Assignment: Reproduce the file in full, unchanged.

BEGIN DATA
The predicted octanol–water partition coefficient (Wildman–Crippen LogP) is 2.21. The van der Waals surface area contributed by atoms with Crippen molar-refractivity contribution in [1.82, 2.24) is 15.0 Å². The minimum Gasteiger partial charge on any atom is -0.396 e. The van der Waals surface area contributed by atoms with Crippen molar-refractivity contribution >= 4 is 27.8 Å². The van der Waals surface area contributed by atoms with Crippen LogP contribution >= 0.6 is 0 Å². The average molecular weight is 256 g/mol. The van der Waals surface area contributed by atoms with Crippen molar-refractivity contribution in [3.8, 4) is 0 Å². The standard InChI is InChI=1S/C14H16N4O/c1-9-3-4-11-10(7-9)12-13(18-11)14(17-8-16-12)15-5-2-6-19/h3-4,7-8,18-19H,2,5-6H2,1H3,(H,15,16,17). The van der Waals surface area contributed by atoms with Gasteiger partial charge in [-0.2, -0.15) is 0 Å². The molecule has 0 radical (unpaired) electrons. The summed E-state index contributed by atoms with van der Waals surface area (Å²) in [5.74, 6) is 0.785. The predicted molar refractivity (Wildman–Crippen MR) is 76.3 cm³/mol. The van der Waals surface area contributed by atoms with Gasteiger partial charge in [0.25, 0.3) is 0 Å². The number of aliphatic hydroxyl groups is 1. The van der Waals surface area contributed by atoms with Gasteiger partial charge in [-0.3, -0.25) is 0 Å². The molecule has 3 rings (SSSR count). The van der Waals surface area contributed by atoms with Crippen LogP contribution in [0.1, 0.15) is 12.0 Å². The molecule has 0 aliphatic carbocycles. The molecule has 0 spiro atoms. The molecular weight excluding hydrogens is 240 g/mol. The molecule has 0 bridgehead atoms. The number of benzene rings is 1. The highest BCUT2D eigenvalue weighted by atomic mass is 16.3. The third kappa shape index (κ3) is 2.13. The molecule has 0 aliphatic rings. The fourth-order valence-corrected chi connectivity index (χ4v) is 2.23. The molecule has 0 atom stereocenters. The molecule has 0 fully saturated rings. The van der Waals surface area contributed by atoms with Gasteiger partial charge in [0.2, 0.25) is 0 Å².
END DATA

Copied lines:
The predicted octanol–water partition coefficient (Wildman–Crippen LogP) is 2.21. The van der Waals surface area contributed by atoms with Crippen molar-refractivity contribution in [1.82, 2.24) is 15.0 Å². The minimum Gasteiger partial charge on any atom is -0.396 e. The van der Waals surface area contributed by atoms with Crippen molar-refractivity contribution >= 4 is 27.8 Å². The van der Waals surface area contributed by atoms with Crippen LogP contribution >= 0.6 is 0 Å². The average molecular weight is 256 g/mol. The van der Waals surface area contributed by atoms with Crippen molar-refractivity contribution in [3.8, 4) is 0 Å². The standard InChI is InChI=1S/C14H16N4O/c1-9-3-4-11-10(7-9)12-13(18-11)14(17-8-16-12)15-5-2-6-19/h3-4,7-8,18-19H,2,5-6H2,1H3,(H,15,16,17). The van der Waals surface area contributed by atoms with Gasteiger partial charge in [-0.2, -0.15) is 0 Å². The molecule has 0 radical (unpaired) electrons. The summed E-state index contributed by atoms with van der Waals surface area (Å²) in [5.74, 6) is 0.785. The predicted molar refractivity (Wildman–Crippen MR) is 76.3 cm³/mol. The van der Waals surface area contributed by atoms with Gasteiger partial charge in [0.25, 0.3) is 0 Å². The number of aliphatic hydroxyl groups is 1. The van der Waals surface area contributed by atoms with Gasteiger partial charge in [-0.3, -0.25) is 0 Å². The molecule has 3 rings (SSSR count). The van der Waals surface area contributed by atoms with Crippen LogP contribution in [0.1, 0.15) is 12.0 Å². The molecule has 0 aliphatic carbocycles. The molecule has 0 spiro atoms. The molecular weight excluding hydrogens is 240 g/mol. The molecule has 0 bridgehead atoms. The number of benzene rings is 1. The highest BCUT2D eigenvalue weighted by atomic mass is 16.3. The third kappa shape index (κ3) is 2.13. The molecule has 0 aliphatic rings. The fourth-order valence-corrected chi connectivity index (χ4v) is 2.23. The molecule has 0 atom stereocenters. The molecule has 0 fully saturated rings. The van der Waals surface area contributed by atoms with Gasteiger partial charge in [0.2, 0.25) is 0 Å².